Tuesday, March 30, 2010

Quotes from Time-Binding: The General Theory 1924

In Korzybski's 1924 and 1926 Time-Binding lectures he first set forth the theory that later became known as 'general semantics'. He had each lecture printed when he first delivered it. Later, in 1949, the Institute of General Semantics published them together in one booklet which remained on the Institute publication list for many years. Later, they were both included in Korzybski's Collected Writings. They are well worth reading, indeed remain necessary reading for anyone who wants to deepen their understanding of Korzybski's work. As a 'teaser' I'm including a few quotes here from the 1924 paper, that I have underlined in my copy of the Collected Writings[Available from the Institute of General Semantics]. The quotes show the vigor of expression—more typical than not—of Korzybski's prose:
All human knowledge is conditioned and limited, at present, by the properties of light and human symbolism.

The theory of relativity has established another fact, that all we know and may know is a "joint phenomenon" of the observer and the observed.

Man to be a man and think as a man must be a relativist, which is an inevitable consequence of the application of correct symbolism to facts. He knows that he does not know, but may know indefinitely more, that his knowledge is only limited by his own ingenuity and nothing else.

Gross empiricism is a delusion, and he who professes it as a creed is probably more mistaken than the old metaphysicians were.

A "knowing class of life" begins with "knowing," therefore, scientific method and science is not a luxury for the privileged few; it is the very thing which differentiates "Smith's" "thinking" from Fido's "thinking." The consciousness of abstracting which is so fundamental for man, is the awareness of a faculty, and in this special case we can use this faculty only when we are aware that we have it.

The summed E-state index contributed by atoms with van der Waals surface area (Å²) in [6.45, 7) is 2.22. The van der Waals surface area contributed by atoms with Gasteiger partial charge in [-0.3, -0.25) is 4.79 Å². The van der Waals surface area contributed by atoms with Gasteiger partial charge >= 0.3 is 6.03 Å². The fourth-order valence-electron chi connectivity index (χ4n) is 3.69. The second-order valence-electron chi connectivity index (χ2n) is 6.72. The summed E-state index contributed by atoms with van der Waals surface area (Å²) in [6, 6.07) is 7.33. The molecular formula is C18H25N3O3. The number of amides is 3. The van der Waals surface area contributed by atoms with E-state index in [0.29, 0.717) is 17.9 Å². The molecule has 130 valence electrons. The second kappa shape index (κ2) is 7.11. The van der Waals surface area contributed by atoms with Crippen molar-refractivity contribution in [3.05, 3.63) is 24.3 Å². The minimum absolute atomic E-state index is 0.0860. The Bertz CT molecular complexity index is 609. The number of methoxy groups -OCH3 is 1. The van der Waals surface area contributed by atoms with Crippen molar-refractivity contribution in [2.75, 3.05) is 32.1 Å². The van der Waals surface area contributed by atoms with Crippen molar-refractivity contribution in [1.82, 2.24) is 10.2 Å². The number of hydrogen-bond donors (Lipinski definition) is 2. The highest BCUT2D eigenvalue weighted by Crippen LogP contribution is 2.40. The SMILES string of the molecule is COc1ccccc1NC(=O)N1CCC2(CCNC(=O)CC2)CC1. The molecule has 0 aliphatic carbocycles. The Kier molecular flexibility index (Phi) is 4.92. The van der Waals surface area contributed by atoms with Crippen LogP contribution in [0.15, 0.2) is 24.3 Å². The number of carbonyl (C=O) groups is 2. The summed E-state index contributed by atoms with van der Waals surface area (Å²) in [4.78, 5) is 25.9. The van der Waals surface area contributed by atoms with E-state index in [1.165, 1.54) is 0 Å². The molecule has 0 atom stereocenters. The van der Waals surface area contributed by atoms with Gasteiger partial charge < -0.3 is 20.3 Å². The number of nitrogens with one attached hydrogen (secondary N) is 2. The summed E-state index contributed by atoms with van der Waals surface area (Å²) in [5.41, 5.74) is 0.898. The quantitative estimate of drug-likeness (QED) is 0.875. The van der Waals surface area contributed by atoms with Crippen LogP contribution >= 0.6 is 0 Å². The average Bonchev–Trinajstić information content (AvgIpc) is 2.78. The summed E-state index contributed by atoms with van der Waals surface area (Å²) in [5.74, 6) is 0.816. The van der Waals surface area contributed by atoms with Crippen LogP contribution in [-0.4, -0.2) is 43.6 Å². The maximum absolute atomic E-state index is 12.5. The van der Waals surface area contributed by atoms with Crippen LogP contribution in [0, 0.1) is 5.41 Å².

He who accepts uncritically the vocabulary made by X, accepts unwillingly and unbeknowingly X's metaphysics. This fact is of very great importance. If we accept the vocabulary made by X and the metaphysics made by Y, we are lost in inconsistency, the world is an ugly mess, unknown and unknowable.

We see that, as the structure of the atom is reflected in a grandiose manner in the structure of the universe, so is the structure of the knowledge of the individual man reflected in the collective knowledge of mankind called science, and vice versa.

Man is ultimately a doctrinal being. Even our language has its silent doctrines, and no activity of man is free from some doctrines, so that the kind of metaphysics a man has, is not of indifference to his world outlook and his behavior.

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